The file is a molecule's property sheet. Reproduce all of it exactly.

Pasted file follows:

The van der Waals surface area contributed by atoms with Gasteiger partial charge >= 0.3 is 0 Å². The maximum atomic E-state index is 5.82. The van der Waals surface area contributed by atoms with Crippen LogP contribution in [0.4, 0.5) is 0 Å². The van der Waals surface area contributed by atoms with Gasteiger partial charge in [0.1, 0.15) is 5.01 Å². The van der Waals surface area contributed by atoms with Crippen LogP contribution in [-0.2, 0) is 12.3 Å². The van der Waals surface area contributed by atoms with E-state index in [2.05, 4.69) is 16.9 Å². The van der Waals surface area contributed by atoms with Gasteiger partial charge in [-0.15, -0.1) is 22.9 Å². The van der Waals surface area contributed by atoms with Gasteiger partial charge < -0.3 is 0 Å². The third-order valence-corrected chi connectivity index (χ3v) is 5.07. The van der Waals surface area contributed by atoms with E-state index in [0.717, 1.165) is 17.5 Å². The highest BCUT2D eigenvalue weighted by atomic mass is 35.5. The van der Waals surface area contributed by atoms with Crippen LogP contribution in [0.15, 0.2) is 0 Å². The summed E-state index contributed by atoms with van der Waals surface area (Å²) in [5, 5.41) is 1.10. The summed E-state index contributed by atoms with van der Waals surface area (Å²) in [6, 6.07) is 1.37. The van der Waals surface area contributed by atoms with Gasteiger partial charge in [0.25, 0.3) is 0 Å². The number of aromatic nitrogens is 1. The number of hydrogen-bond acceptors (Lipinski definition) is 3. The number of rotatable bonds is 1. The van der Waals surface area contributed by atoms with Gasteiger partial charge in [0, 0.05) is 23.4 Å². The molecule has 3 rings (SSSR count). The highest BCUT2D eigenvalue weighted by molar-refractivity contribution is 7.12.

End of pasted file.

The van der Waals surface area contributed by atoms with Gasteiger partial charge >= 0.3 is 0 Å². The maximum atomic E-state index is 5.82. The van der Waals surface area contributed by atoms with Crippen LogP contribution in [0.4, 0.5) is 0 Å². The van der Waals surface area contributed by atoms with Gasteiger partial charge in [0.1, 0.15) is 5.01 Å². The van der Waals surface area contributed by atoms with Crippen LogP contribution in [-0.2, 0) is 12.3 Å². The van der Waals surface area contributed by atoms with E-state index in [2.05, 4.69) is 16.9 Å². The van der Waals surface area contributed by atoms with Gasteiger partial charge in [-0.15, -0.1) is 22.9 Å². The van der Waals surface area contributed by atoms with Gasteiger partial charge < -0.3 is 0 Å². The third-order valence-corrected chi connectivity index (χ3v) is 5.07. The van der Waals surface area contributed by atoms with E-state index in [0.717, 1.165) is 17.5 Å². The highest BCUT2D eigenvalue weighted by atomic mass is 35.5. The van der Waals surface area contributed by atoms with Crippen LogP contribution in [0.15, 0.2) is 0 Å². The summed E-state index contributed by atoms with van der Waals surface area (Å²) in [5, 5.41) is 1.10. The summed E-state index contributed by atoms with van der Waals surface area (Å²) in [6, 6.07) is 1.37. The van der Waals surface area contributed by atoms with Gasteiger partial charge in [0.25, 0.3) is 0 Å². The number of aromatic nitrogens is 1. The number of hydrogen-bond acceptors (Lipinski definition) is 3. The number of rotatable bonds is 1. The van der Waals surface area contributed by atoms with Gasteiger partial charge in [0, 0.05) is 23.4 Å². The molecule has 3 rings (SSSR count). The highest BCUT2D eigenvalue weighted by molar-refractivity contribution is 7.12.